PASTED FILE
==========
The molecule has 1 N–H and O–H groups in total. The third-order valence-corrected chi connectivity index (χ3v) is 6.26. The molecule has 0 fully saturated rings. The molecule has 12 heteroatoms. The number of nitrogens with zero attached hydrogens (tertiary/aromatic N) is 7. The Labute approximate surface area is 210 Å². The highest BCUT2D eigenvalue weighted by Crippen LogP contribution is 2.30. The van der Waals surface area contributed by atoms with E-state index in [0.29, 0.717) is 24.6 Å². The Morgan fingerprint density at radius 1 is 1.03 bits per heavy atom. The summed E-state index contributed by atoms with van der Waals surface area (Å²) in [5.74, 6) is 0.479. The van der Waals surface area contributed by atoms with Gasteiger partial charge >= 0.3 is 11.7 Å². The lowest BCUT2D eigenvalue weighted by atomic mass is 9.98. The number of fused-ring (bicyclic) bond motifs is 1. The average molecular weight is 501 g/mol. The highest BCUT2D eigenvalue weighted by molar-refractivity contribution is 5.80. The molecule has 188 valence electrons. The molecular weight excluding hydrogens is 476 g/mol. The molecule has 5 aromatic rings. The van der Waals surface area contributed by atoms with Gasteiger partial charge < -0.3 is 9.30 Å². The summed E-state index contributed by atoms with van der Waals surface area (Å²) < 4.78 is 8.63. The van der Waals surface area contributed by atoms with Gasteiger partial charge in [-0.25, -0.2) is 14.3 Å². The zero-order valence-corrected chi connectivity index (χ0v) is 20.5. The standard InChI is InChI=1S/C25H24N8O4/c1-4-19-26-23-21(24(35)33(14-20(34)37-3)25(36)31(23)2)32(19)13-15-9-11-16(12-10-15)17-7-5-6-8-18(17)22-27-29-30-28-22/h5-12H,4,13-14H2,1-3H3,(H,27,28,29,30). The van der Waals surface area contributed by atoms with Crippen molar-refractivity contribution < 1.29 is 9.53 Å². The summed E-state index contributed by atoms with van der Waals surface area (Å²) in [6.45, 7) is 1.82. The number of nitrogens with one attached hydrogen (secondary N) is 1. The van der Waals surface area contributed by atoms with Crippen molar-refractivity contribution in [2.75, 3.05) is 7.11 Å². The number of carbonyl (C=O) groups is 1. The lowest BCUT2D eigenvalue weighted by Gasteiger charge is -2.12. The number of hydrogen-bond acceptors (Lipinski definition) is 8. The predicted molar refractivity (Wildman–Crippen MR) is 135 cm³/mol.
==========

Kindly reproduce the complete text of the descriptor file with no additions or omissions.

The molecule has 1 N–H and O–H groups in total. The third-order valence-corrected chi connectivity index (χ3v) is 6.26. The molecule has 0 fully saturated rings. The molecule has 12 heteroatoms. The number of nitrogens with zero attached hydrogens (tertiary/aromatic N) is 7. The Labute approximate surface area is 210 Å². The highest BCUT2D eigenvalue weighted by Crippen LogP contribution is 2.30. The van der Waals surface area contributed by atoms with E-state index in [0.29, 0.717) is 24.6 Å². The Morgan fingerprint density at radius 1 is 1.03 bits per heavy atom. The summed E-state index contributed by atoms with van der Waals surface area (Å²) in [5.74, 6) is 0.479. The van der Waals surface area contributed by atoms with Gasteiger partial charge >= 0.3 is 11.7 Å². The lowest BCUT2D eigenvalue weighted by atomic mass is 9.98. The number of fused-ring (bicyclic) bond motifs is 1. The average molecular weight is 501 g/mol. The highest BCUT2D eigenvalue weighted by molar-refractivity contribution is 5.80. The molecule has 188 valence electrons. The molecular weight excluding hydrogens is 476 g/mol. The molecule has 5 aromatic rings. The van der Waals surface area contributed by atoms with Gasteiger partial charge < -0.3 is 9.30 Å². The summed E-state index contributed by atoms with van der Waals surface area (Å²) < 4.78 is 8.63. The van der Waals surface area contributed by atoms with Gasteiger partial charge in [-0.25, -0.2) is 14.3 Å². The zero-order valence-corrected chi connectivity index (χ0v) is 20.5. The standard InChI is InChI=1S/C25H24N8O4/c1-4-19-26-23-21(24(35)33(14-20(34)37-3)25(36)31(23)2)32(19)13-15-9-11-16(12-10-15)17-7-5-6-8-18(17)22-27-29-30-28-22/h5-12H,4,13-14H2,1-3H3,(H,27,28,29,30). The van der Waals surface area contributed by atoms with Crippen molar-refractivity contribution < 1.29 is 9.53 Å². The summed E-state index contributed by atoms with van der Waals surface area (Å²) in [6.45, 7) is 1.82. The number of nitrogens with one attached hydrogen (secondary N) is 1. The van der Waals surface area contributed by atoms with Crippen molar-refractivity contribution in [2.75, 3.05) is 7.11 Å². The number of carbonyl (C=O) groups is 1. The lowest BCUT2D eigenvalue weighted by Gasteiger charge is -2.12. The number of hydrogen-bond acceptors (Lipinski definition) is 8. The predicted molar refractivity (Wildman–Crippen MR) is 135 cm³/mol.